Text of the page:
JIS News

The St. Andrew 4-H Parish Advisory Council yesterday (Feb. 21) launched a block drive, through which it hopes to raise $500,000 for the rehabilitation of the Salisbury Plain Training Centre.
Speaking at the launch of the fundraising event held at the 4-H head office in Kingston, patron of the St. Andrew 4-H Clubs and chairman of the Guardsman Group of Companies, Kenny Benjamin, applauded the effort to rehabilitate the centre, which he said, served some 26 communities including, Salisbury Plain, Glengoffe, Above Rocks, Stony Hill, Barnett, Padmore, Golden River, Mahoney, Zion Hill, Golden Spring, Sterling Castle and Lawrence Tavern.
“This block drive,” he noted, “is one of the innovative means of raising funds.and it is of great importance that training centres such as these are encouraged, [in order] to assist in the training of our youth especially in the rural parts so that they can be self sufficient within their own communities.”
“At Salisbury Plains, the training received lasts a lifetime, hence the importance of having this centre refurbished and functional,” he added.
Mr. Benjamin noted that despite financial constraints, the Jamaica 4-H movement had succeeded in carrying out its mandate of positively impacting the lives of young people.
He further commended the organization’s relentless work in improving the lives of young people through its various programme offerings, which include training in areas such as home economics, agriculture, environmental management, tractor operation & maintenance, hospitality management and leadership training and development.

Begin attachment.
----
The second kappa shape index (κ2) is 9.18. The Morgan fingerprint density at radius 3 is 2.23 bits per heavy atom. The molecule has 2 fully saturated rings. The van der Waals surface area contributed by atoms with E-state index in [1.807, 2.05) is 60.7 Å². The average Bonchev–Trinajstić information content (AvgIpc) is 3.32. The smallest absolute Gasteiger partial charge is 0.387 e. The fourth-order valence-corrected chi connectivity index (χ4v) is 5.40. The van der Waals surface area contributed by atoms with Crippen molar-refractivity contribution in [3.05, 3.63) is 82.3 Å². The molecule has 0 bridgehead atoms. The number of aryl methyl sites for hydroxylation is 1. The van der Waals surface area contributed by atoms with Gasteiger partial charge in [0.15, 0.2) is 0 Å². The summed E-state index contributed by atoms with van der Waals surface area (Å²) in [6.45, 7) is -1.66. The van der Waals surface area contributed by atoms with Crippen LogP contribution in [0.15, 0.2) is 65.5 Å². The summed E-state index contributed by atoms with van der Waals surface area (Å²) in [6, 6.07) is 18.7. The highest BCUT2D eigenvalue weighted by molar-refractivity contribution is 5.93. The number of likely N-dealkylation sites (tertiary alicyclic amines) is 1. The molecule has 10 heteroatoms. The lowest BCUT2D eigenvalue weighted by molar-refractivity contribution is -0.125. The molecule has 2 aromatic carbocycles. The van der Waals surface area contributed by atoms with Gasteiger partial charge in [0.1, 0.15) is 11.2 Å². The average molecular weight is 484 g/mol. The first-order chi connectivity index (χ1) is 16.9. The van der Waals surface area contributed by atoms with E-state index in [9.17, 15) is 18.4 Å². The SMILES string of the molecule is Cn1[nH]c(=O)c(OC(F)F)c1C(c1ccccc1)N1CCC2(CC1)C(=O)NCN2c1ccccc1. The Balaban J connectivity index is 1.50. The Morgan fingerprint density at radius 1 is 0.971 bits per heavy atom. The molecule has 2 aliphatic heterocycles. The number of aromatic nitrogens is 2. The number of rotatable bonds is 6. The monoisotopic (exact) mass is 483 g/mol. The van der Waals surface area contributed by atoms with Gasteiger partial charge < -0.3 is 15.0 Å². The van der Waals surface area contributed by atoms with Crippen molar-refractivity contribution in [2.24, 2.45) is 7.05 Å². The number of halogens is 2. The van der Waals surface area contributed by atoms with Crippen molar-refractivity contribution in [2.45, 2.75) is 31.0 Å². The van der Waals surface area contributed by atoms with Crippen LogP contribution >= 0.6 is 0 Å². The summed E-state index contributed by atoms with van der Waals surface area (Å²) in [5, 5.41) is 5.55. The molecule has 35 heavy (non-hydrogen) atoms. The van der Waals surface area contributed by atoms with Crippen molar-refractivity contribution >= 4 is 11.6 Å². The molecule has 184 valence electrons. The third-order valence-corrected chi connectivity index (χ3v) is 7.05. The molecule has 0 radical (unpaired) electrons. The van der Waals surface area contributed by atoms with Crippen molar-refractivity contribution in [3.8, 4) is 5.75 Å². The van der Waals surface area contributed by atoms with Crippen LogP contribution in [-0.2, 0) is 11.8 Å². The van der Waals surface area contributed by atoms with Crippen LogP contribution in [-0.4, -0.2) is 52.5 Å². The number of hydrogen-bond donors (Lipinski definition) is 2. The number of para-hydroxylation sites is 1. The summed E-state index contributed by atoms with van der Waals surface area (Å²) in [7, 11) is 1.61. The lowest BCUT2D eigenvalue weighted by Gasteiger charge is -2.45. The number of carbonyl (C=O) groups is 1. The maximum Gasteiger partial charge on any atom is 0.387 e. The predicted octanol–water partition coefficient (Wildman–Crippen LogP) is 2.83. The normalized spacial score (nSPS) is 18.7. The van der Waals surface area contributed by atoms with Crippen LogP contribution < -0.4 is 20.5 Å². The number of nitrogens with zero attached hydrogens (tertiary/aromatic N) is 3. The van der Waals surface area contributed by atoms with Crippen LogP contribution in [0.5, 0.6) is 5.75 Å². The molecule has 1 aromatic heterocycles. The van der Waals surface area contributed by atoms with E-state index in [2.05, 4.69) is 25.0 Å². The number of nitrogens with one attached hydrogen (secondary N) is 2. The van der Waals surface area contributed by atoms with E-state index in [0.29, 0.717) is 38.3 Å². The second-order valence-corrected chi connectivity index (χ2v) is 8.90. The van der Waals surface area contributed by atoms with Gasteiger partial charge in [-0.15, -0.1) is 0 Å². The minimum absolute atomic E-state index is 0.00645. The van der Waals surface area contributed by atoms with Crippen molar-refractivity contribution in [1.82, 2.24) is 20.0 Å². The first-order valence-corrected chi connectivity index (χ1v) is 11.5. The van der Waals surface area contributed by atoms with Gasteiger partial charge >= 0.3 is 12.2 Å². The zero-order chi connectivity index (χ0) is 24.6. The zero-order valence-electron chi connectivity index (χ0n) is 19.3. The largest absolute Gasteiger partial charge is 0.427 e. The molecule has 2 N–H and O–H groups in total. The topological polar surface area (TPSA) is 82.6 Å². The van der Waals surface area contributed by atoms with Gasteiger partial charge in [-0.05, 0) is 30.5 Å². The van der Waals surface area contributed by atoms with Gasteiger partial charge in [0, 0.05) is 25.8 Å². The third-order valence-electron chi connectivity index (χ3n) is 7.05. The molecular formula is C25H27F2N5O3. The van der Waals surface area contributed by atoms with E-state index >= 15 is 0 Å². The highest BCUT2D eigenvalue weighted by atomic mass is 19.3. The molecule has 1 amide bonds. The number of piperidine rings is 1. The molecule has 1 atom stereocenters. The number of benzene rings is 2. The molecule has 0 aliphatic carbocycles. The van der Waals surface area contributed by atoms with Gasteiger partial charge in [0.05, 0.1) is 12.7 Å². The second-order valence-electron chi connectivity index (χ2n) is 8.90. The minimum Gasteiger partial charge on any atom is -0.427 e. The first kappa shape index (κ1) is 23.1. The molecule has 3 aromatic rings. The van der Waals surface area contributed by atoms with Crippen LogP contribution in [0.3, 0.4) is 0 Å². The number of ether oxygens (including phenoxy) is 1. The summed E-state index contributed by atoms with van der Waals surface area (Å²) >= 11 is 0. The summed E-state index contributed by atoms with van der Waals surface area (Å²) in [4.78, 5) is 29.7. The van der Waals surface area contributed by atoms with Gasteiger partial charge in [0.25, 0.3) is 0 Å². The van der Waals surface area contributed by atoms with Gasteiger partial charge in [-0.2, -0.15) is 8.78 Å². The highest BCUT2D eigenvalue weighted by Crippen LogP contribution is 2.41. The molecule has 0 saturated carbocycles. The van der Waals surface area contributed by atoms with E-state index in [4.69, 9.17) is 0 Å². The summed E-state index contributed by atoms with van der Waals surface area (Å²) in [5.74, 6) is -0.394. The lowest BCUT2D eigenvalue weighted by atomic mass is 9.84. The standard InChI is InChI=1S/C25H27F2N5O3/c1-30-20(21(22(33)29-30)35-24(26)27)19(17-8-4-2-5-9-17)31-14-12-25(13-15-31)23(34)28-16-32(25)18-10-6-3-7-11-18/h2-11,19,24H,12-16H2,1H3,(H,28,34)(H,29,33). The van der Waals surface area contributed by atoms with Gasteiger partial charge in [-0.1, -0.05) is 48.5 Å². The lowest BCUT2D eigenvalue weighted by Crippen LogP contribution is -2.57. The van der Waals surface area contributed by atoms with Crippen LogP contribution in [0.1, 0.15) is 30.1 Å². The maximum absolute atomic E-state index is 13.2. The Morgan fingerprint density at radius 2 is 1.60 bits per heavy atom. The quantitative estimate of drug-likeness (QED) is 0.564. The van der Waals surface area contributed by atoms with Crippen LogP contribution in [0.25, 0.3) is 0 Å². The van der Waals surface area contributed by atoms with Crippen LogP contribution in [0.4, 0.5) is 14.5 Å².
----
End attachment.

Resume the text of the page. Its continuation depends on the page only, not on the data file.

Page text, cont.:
The rehabilitation of the Salisbury Plain facility is estimated at $4 million and Executive Director of the Jamaica 4-H Clubs, Lenworth Fulton, is appealing to persons and organizations to support the block drive.
Citing the importance of the 4-H training centres, Mr. Fulton said that the facilities have been serving an array of young people, mentioning that the organization had embarked on a programme specifically geared at reaching the unattached youth.
Surveys, he noted, have shown that an estimated 150,000 unattached young people, age 18 to 21, were either at home or on the streets and “need something to do.” It is in this regard, he pointed out, that the Jamaica 4-H Clubs had taken up the challenge to reach this cross section of young people through its various training centres located island wide.
The Salisbury Plain 4-H Training Centre was built in 1960 and serves over 25 communities as well as 4-H clubs located within surrounding schools. The centre was however significantly damaged during the passage of Hurricane Ivan in 2004.
The St. Andrew Parish Advisory Council plans to begin rehabilitating the facility in June of this year. Persons may purchase a block, which ranges from $20 to $50, or a prescribed set of blocks for $9000.
Blocks will be distributed throughout various schools in Kingston, St. Andrew and St. Thomas and will also be available at the 4-H head office located at 95 Old Hope Road in Kingston.

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